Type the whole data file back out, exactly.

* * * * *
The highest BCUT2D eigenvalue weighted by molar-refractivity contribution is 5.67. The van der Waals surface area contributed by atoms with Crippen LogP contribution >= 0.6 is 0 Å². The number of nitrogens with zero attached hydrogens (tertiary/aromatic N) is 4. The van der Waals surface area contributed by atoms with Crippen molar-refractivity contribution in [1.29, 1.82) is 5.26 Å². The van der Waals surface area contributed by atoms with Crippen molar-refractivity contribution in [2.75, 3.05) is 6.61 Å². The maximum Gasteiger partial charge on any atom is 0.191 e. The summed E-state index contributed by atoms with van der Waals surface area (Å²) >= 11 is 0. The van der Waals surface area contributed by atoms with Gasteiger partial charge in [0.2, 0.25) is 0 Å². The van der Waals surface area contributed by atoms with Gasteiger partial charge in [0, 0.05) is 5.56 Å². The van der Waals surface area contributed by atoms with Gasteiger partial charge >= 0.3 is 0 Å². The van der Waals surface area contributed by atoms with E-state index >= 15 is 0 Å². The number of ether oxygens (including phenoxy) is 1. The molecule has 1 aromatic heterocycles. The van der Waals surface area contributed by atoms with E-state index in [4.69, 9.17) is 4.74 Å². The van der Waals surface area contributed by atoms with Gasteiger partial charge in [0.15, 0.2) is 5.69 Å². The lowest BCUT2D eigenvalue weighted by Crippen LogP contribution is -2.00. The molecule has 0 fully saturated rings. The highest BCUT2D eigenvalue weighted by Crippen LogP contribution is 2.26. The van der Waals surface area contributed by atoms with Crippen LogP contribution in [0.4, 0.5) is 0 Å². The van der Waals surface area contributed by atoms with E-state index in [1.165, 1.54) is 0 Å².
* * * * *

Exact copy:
The highest BCUT2D eigenvalue weighted by molar-refractivity contribution is 5.67. The van der Waals surface area contributed by atoms with Crippen LogP contribution >= 0.6 is 0 Å². The number of nitrogens with zero attached hydrogens (tertiary/aromatic N) is 4. The van der Waals surface area contributed by atoms with Crippen molar-refractivity contribution in [1.29, 1.82) is 5.26 Å². The van der Waals surface area contributed by atoms with Crippen molar-refractivity contribution in [2.75, 3.05) is 6.61 Å². The maximum Gasteiger partial charge on any atom is 0.191 e. The summed E-state index contributed by atoms with van der Waals surface area (Å²) >= 11 is 0. The van der Waals surface area contributed by atoms with Gasteiger partial charge in [0.2, 0.25) is 0 Å². The van der Waals surface area contributed by atoms with Gasteiger partial charge in [0, 0.05) is 5.56 Å². The van der Waals surface area contributed by atoms with Gasteiger partial charge >= 0.3 is 0 Å². The van der Waals surface area contributed by atoms with E-state index >= 15 is 0 Å². The number of ether oxygens (including phenoxy) is 1. The molecule has 1 aromatic heterocycles. The van der Waals surface area contributed by atoms with E-state index in [4.69, 9.17) is 4.74 Å². The van der Waals surface area contributed by atoms with Gasteiger partial charge in [0.15, 0.2) is 5.69 Å². The lowest BCUT2D eigenvalue weighted by Crippen LogP contribution is -2.00. The molecule has 0 fully saturated rings. The highest BCUT2D eigenvalue weighted by Crippen LogP contribution is 2.26. The van der Waals surface area contributed by atoms with Crippen LogP contribution in [0.4, 0.5) is 0 Å². The van der Waals surface area contributed by atoms with E-state index in [1.165, 1.54) is 0 Å².